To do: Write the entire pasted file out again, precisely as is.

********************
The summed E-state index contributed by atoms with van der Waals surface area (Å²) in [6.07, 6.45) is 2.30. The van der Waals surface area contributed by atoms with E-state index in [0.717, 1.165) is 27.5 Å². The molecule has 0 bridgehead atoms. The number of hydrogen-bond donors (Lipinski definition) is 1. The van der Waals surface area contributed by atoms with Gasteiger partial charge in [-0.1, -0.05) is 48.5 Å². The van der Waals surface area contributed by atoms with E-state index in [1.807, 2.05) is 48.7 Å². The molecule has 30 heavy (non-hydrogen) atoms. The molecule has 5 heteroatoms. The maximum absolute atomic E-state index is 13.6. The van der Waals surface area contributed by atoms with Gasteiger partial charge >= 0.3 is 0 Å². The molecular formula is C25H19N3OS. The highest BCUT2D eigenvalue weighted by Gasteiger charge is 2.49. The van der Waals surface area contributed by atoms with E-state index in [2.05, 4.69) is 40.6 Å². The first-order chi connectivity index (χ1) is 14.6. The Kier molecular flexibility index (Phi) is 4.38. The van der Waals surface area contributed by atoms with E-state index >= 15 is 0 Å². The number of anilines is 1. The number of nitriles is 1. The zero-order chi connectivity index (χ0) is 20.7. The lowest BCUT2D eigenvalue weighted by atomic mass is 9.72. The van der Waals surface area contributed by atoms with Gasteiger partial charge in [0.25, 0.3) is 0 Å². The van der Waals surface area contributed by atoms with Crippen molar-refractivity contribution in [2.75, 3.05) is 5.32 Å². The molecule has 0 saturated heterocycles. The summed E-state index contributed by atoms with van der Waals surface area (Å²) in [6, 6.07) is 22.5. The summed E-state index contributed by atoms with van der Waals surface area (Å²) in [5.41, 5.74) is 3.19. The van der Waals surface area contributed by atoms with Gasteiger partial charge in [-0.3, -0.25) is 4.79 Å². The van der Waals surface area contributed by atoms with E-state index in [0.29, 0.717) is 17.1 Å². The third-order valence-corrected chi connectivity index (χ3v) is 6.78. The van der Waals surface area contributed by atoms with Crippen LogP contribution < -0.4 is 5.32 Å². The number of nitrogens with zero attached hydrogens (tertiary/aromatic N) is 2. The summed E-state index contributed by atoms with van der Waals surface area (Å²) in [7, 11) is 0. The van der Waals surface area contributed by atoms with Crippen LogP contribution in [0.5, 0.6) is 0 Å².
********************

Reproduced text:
The summed E-state index contributed by atoms with van der Waals surface area (Å²) in [6.07, 6.45) is 2.30. The van der Waals surface area contributed by atoms with E-state index in [0.717, 1.165) is 27.5 Å². The molecule has 0 bridgehead atoms. The number of hydrogen-bond donors (Lipinski definition) is 1. The van der Waals surface area contributed by atoms with Gasteiger partial charge in [-0.1, -0.05) is 48.5 Å². The van der Waals surface area contributed by atoms with E-state index in [1.807, 2.05) is 48.7 Å². The molecule has 30 heavy (non-hydrogen) atoms. The molecule has 5 heteroatoms. The maximum absolute atomic E-state index is 13.6. The van der Waals surface area contributed by atoms with Gasteiger partial charge >= 0.3 is 0 Å². The molecular formula is C25H19N3OS. The highest BCUT2D eigenvalue weighted by Gasteiger charge is 2.49. The van der Waals surface area contributed by atoms with E-state index in [2.05, 4.69) is 40.6 Å². The first-order chi connectivity index (χ1) is 14.6. The Kier molecular flexibility index (Phi) is 4.38. The van der Waals surface area contributed by atoms with E-state index >= 15 is 0 Å². The number of anilines is 1. The number of nitriles is 1. The zero-order chi connectivity index (χ0) is 20.7. The lowest BCUT2D eigenvalue weighted by atomic mass is 9.72. The van der Waals surface area contributed by atoms with Gasteiger partial charge in [0.25, 0.3) is 0 Å². The van der Waals surface area contributed by atoms with Crippen molar-refractivity contribution in [2.75, 3.05) is 5.32 Å². The molecule has 0 saturated heterocycles. The summed E-state index contributed by atoms with van der Waals surface area (Å²) in [6, 6.07) is 22.5. The summed E-state index contributed by atoms with van der Waals surface area (Å²) in [5.41, 5.74) is 3.19. The van der Waals surface area contributed by atoms with Gasteiger partial charge in [-0.3, -0.25) is 4.79 Å². The van der Waals surface area contributed by atoms with E-state index in [0.29, 0.717) is 17.1 Å². The third-order valence-corrected chi connectivity index (χ3v) is 6.78. The van der Waals surface area contributed by atoms with Crippen LogP contribution < -0.4 is 5.32 Å². The number of nitrogens with zero attached hydrogens (tertiary/aromatic N) is 2. The summed E-state index contributed by atoms with van der Waals surface area (Å²) in [7, 11) is 0. The van der Waals surface area contributed by atoms with Crippen LogP contribution in [0.5, 0.6) is 0 Å².